Say What?

Davis and his teacher Nick Linscott use the Can-O-Phone in Physical Science Class

Davis and his teacher Nick Linscott use the Can-O-Phone in Physical Science Class

Cherokee Creek Boys School Science teacher Nick and student Davis rigged up two #10 tin cans with a long cord. They stretched it from one balcony to the other – far enough that they couldn’t hear each other in a conversational tone, pulled the cord tight, and started talking.

Having grown up in a time when phones don’t use wires, our students were stunned by how well this worked – and of course it naturally led to his science lesson for the day!

Some interesting limitations of can and string technology are that only one person can talk at a time, and the call quality is poor, so you really have to pay attention to hear what is being said. Sometimes you even have to ask the other end to repeat what they said. Also the string has to be taut in order for the “Can-O-Phone” to work.

There are at least three mini lessons in these limitations that can help us be better communicators…
1. In any conversation, the only way for understanding to take place is for one person to talk and the other person to listen. It is not possible to listen and talk at the same time. Our brains simply don’t work that way, even if our smartphones do.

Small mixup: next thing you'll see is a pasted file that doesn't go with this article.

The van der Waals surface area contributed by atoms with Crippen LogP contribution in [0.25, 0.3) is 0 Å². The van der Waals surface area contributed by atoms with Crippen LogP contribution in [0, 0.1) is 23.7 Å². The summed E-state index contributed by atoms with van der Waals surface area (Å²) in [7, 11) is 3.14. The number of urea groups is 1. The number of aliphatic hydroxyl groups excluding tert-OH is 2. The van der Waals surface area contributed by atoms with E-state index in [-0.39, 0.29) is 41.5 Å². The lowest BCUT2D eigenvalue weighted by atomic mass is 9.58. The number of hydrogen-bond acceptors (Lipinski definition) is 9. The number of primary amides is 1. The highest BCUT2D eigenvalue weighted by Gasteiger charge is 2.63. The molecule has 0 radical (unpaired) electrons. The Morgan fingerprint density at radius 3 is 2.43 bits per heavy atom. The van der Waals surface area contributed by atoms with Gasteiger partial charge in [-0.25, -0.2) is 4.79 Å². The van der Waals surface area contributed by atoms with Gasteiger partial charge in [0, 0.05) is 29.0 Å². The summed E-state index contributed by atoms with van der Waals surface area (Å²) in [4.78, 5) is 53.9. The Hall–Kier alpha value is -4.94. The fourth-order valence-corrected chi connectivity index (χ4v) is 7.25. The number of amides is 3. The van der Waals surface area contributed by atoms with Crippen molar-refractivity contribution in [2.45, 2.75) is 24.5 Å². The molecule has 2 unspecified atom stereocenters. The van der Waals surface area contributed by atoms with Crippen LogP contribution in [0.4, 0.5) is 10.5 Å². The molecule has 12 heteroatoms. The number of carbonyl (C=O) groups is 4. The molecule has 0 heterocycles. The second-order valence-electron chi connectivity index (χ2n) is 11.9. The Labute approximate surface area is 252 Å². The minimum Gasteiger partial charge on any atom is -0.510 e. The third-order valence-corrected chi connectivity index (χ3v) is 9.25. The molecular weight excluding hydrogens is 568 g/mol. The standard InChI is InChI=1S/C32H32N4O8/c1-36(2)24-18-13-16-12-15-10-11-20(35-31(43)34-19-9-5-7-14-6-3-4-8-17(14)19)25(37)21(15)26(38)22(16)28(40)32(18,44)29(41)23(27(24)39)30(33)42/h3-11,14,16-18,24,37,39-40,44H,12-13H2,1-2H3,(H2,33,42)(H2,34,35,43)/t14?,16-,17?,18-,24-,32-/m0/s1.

2. Check for understanding. Carla Shorts, one of our therapists says the only way to be absolutely sure you know what is being expressed is to ask. She says use a phrase like, “What I’m hearing you say is…or …Do I have that right?”
3. You can only pay attention to one thing at a time. When I asked Mitchell, one of our students how he knew he was being heard in a conversation, he said, “When the person is looking at me and paying attention to me. If they’re checking their phone, I know they aren’t listening to me at all.”

The lessons of the “Can-O-Phone” serve as a challenge for all of us today as we tighten the bond between us when we talk and listen with each other!

Cherokee Creek Boys School is a therapeutic boarding school for boys ages 11-15. Located at the foothills of the blue ridge mountains in South Carolina, the school has been serving boys and their families since 2003.

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